While honored by the California Legislature, the California Task Force for Reparations members presented the 483-page, Interim Report to lawmakers of the California Legislature Black Caucus. Shown from left to right are attorney Don Tamaki, Senator Maria Elena Durazo, Assemblywoman Lori Wilson, Sen. Steven Bradford, Sen. Sydney Kamlager, attorney Lisa Holder, Dr. Cheryl Grills, Dr. Rev. Amos Brown, attorney Kamilah Moore, Sen. Nancy Skinner, and Assemblyman Reggie Jones-Sawyer. CBM photo by Antonio Ray Harvey.

By Antonio‌ ‌Ray‌ ‌Harvey‌, California‌ ‌Black‌ ‌Media

Several members of the California Task Force to Study and Develop Reparations Proposals for African Americans received a standing ovation from constituents of the State Legislature last week for their work over the last 12 months.

During the opening of legislative sessions at the State Capitol in Sacramento on June 16, members of the Senate and Assembly participated in the gesture that coincided with the kickoff of the state’s official Juneteenth 2022 commemorations.

“The task force, without a doubt, is probably one of the most important task forces not only in the state, but this nation, dealing with the horrors of slavery,” said Sen. Steven Bradford (D-Gardena), chair of the California Legislative Black Caucus (CLBC). “This task force is a reflection of California’s leadership and progressive nature that made a commitment to help bridge racial division and advance equity.”

Bradford, who was appointed to the task force by Senate President Pro Tem Toni Atkins, made his remarks on the Senate floor after fellow task force panelist Assemblymember Reggie Jones-Sawyer (D-Los Angeles) delivered similar comments in the Assembly chambers.

Seven of the nine task force members and staff from the California Department of Justice (DOJ) were recognized at the event.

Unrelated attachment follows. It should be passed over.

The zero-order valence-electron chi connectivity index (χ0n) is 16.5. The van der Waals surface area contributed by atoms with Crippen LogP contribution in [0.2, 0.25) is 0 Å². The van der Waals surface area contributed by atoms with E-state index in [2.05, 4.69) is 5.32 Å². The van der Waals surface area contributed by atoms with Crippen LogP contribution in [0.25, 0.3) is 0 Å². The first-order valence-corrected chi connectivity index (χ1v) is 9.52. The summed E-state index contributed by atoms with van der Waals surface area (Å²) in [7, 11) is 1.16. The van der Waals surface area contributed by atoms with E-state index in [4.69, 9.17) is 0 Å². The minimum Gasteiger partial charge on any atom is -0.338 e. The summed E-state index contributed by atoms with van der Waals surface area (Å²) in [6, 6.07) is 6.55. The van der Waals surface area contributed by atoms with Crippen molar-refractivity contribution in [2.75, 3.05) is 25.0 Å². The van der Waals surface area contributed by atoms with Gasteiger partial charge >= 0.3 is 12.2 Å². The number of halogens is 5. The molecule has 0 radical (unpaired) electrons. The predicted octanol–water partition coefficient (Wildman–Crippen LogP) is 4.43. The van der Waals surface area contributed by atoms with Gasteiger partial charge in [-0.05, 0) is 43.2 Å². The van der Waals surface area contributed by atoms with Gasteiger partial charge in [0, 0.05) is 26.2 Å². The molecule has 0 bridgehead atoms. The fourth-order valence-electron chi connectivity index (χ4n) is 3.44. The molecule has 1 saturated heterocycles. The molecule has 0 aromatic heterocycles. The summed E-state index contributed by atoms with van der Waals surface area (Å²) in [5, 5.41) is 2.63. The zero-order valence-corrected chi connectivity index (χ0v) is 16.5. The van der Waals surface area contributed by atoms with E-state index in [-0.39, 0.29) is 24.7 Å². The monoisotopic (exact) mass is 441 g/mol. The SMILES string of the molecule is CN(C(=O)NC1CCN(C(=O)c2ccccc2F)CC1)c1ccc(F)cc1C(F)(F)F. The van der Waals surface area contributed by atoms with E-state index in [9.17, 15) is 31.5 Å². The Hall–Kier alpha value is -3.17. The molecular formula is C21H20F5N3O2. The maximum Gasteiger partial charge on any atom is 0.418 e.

Task force members attending the ceremony were Chairperson Kamilah V. Moore, a Los Angeles-based attorney, reparations scholar and activist; Vice Chairman Dr. Amos Brown, a civil rights leader and respected Bay Area pastor whose journey to leadership started under the tutelage of Dr. Martin Luther King Jr in the 1960s; Dr. Cheryl Grills, a professor at Loyola Marymount University in Los Angeles and Lisa Holder, a nationally recognized trial attorney.

Attorney Don Tamaki, Esq., an attorney best known for his role in the Supreme Court case of Korematsu v. the United States and the only non-Black member of the panel, was also in attendance.

Atkins and Assembly Speaker Anthony Rendon met briefly with the panel.

Task force members Monica Montgomery Steppe, a San Diego Councilmember and Dr. Jovan Scott Lewis, chair of the Department of Geography at the University of California Berkeley, could not make the trip due to prior commitments.

Several members of the CLBC attended the function, which coincided with the passage of resolution in recognition of the Juneteenth holiday in the Assembly.

Assemblymembers Chris Holden (D-Pasadena), Mia Bonta (D-Alameda), Jim Cooper (D-Elk Grove), Lori Wilson (D-Suisun City), Akila Weber (D-La Mesa), Mike Gipson (D-Carson) and CLBC vice-chair Sen. Sydney Kamlager (D-Los Angeles) showed up to support the task force members’ efforts.

The Task Force first convened on June 1, 2021, to conduct an examination of the lasting consequences of discrimination against freed slaves and their descendants.

Under Assembly Bill (AB) 3121, authored by then-Assemblywoman Shirley Weber, who is currently Secretary of State of California, the nine-member panel is charged with making recommendations for how the state can compensate Black Californians who are descendants of enslaved African Americans.

On June 1, the task force released its first interim report, a 483-page document compiled by the California Department of Justice’s Civil Rights Enforcement Section.